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[2] “Sovereign State” Retrieved from:

[3] “Legal Definition on Law” Retrieved from:

[4] “Parliament and Political Parties:culture of impasse and way forward” by SADRUL HASAN MAZUMDER. Retrieved from:

[5] “State policies in brief” Retrieved from:

[6] “Characteristics of Bangladesh Constitution” Retrieved from:

[7] “The Constitution of People’s Republic of Bangladesh” Retrieved from:

[8] “Comments about Election Commission” Retrieved from:…index…

[9] “Definition of Parliament” Retrieved from:

[10] “Elections in Bangladesh” Retrieved from:

[11]“Cabinet Division- Government of People’s Republic of Bangladesh” Retrieved from:

[12] “A note of Parliament” Retrieved

[13] “Democracy in Parliament” Retrieved in Parliament

[14] “Abolish the Monarchy, but enjoy the party” by Brendan O’Neill Retrieved from: www.spiked-

[15] “Monitoring Election: The guiding Principle” by Sadrul Hasan Mazumder. Retrieved from:

[16] “The Legislature: Chapter1: Parliament” Retrieved from:

[17] “Floor-Crossing” Retrieved from:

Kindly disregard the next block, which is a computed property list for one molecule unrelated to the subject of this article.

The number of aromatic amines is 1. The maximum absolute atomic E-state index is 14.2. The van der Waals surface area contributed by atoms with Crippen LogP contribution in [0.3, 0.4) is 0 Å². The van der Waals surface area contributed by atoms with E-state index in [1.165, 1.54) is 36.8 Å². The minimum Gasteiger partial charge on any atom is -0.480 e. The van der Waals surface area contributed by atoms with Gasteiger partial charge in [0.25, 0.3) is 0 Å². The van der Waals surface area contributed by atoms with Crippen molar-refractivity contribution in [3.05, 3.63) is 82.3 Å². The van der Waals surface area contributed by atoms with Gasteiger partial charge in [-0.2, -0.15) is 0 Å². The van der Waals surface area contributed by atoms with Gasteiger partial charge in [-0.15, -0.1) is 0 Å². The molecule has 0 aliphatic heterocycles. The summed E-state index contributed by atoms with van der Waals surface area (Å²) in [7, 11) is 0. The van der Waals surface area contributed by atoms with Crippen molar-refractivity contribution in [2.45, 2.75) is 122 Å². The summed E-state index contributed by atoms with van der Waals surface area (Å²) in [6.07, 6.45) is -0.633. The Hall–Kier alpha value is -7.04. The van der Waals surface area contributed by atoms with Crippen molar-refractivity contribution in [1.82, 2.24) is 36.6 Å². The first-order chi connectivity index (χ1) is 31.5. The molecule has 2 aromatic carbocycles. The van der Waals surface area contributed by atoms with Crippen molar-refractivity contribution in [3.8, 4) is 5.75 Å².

[18] “Floor Crossing Law Under Bangladesh Constitution” Retrieved from:…/floor-crossing-law-under-bangladesh

[19] “Amendment of Bangladesh Constitution and basic structure doctrine” Retrieved from:…/“amendment-of-bangladesh-constitution

[20] “amendments in Bangladesh Constitution” Retrieved from:…/12Amendment-in-BangladeshConstitution

[21] “Floor Crossing rules in countries around the world” Retrieved from:

[22] “Laws Against Party Switching, Defecting, or Floor Crossing in National Parliaments” by Kenneth Janda Retrieved from:

[23] “Basic Rights Oregon” Retrieved from:

[24] “The Universal Declaration of Human Rights” Retrieved from:

[25] “Article 19: The human Rights” Retrieved from:

[26]“Democracy” Retrieved from:

[27] “Constitution of Bangladesh” Retrieved from:

[28]“Understanding Constitution” Retrieved from:

[29] “An  Alternative: Vote of Confidence” Retrieved from:

[30] “Regular Votes” Retrieved from:…/IEP-BD-final.pdf